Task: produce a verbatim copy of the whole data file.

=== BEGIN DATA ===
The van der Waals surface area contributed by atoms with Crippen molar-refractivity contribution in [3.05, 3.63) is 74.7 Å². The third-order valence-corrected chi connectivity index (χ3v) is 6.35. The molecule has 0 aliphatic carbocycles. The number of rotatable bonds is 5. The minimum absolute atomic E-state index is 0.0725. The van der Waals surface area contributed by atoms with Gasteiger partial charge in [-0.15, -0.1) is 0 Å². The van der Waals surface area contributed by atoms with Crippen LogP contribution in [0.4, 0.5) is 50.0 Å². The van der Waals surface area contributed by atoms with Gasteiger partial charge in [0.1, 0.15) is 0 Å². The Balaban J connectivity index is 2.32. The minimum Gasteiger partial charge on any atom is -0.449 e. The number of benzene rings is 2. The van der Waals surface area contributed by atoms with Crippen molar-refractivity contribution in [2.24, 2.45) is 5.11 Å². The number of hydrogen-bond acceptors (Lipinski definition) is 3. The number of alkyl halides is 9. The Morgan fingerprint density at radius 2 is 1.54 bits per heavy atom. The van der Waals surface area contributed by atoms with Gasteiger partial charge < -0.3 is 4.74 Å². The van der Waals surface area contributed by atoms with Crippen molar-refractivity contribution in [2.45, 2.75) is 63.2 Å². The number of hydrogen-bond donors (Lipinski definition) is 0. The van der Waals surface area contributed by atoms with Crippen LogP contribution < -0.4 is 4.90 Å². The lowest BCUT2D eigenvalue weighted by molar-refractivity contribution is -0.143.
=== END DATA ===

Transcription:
The van der Waals surface area contributed by atoms with Crippen molar-refractivity contribution in [3.05, 3.63) is 74.7 Å². The third-order valence-corrected chi connectivity index (χ3v) is 6.35. The molecule has 0 aliphatic carbocycles. The number of rotatable bonds is 5. The minimum absolute atomic E-state index is 0.0725. The van der Waals surface area contributed by atoms with Gasteiger partial charge in [-0.15, -0.1) is 0 Å². The van der Waals surface area contributed by atoms with Crippen LogP contribution in [0.4, 0.5) is 50.0 Å². The van der Waals surface area contributed by atoms with Gasteiger partial charge in [0.1, 0.15) is 0 Å². The Balaban J connectivity index is 2.32. The minimum Gasteiger partial charge on any atom is -0.449 e. The number of benzene rings is 2. The van der Waals surface area contributed by atoms with Crippen molar-refractivity contribution in [2.24, 2.45) is 5.11 Å². The number of hydrogen-bond acceptors (Lipinski definition) is 3. The number of alkyl halides is 9. The Morgan fingerprint density at radius 2 is 1.54 bits per heavy atom. The van der Waals surface area contributed by atoms with Gasteiger partial charge < -0.3 is 4.74 Å². The van der Waals surface area contributed by atoms with Crippen molar-refractivity contribution in [2.45, 2.75) is 63.2 Å². The number of hydrogen-bond donors (Lipinski definition) is 0. The van der Waals surface area contributed by atoms with Crippen LogP contribution < -0.4 is 4.90 Å². The lowest BCUT2D eigenvalue weighted by molar-refractivity contribution is -0.143.